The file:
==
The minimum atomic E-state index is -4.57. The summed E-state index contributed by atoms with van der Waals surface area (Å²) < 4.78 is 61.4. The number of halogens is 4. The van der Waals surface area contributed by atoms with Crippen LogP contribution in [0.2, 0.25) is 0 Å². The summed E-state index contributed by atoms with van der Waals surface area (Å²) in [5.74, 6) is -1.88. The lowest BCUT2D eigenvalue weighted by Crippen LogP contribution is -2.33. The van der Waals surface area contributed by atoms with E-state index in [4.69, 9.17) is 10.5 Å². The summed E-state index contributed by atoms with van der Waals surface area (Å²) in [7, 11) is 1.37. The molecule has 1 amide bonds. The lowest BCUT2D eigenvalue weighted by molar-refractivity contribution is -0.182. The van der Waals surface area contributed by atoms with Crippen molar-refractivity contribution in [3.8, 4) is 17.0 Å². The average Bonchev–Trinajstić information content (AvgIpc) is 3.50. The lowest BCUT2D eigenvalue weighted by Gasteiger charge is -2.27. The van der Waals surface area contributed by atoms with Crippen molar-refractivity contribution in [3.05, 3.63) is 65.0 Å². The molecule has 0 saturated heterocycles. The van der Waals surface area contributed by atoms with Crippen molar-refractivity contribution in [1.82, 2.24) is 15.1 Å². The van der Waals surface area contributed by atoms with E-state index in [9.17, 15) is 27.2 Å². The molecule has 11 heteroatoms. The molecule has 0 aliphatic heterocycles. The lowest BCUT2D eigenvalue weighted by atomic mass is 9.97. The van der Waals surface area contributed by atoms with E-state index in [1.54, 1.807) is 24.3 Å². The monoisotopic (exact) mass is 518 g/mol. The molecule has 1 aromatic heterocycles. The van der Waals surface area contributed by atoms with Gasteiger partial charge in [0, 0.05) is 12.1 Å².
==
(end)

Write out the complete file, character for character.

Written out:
The minimum atomic E-state index is -4.57. The summed E-state index contributed by atoms with van der Waals surface area (Å²) < 4.78 is 61.4. The number of halogens is 4. The van der Waals surface area contributed by atoms with Crippen LogP contribution in [0.2, 0.25) is 0 Å². The summed E-state index contributed by atoms with van der Waals surface area (Å²) in [5.74, 6) is -1.88. The lowest BCUT2D eigenvalue weighted by Crippen LogP contribution is -2.33. The van der Waals surface area contributed by atoms with E-state index in [4.69, 9.17) is 10.5 Å². The summed E-state index contributed by atoms with van der Waals surface area (Å²) in [7, 11) is 1.37. The molecule has 1 amide bonds. The lowest BCUT2D eigenvalue weighted by molar-refractivity contribution is -0.182. The van der Waals surface area contributed by atoms with Crippen molar-refractivity contribution in [3.8, 4) is 17.0 Å². The average Bonchev–Trinajstić information content (AvgIpc) is 3.50. The lowest BCUT2D eigenvalue weighted by Gasteiger charge is -2.27. The van der Waals surface area contributed by atoms with Crippen molar-refractivity contribution in [3.05, 3.63) is 65.0 Å². The molecule has 0 saturated heterocycles. The van der Waals surface area contributed by atoms with Crippen molar-refractivity contribution in [1.82, 2.24) is 15.1 Å². The van der Waals surface area contributed by atoms with E-state index in [9.17, 15) is 27.2 Å². The molecule has 11 heteroatoms. The molecule has 0 aliphatic heterocycles. The lowest BCUT2D eigenvalue weighted by atomic mass is 9.97. The van der Waals surface area contributed by atoms with E-state index in [1.54, 1.807) is 24.3 Å². The monoisotopic (exact) mass is 518 g/mol. The molecule has 1 aromatic heterocycles. The van der Waals surface area contributed by atoms with Gasteiger partial charge in [0, 0.05) is 12.1 Å².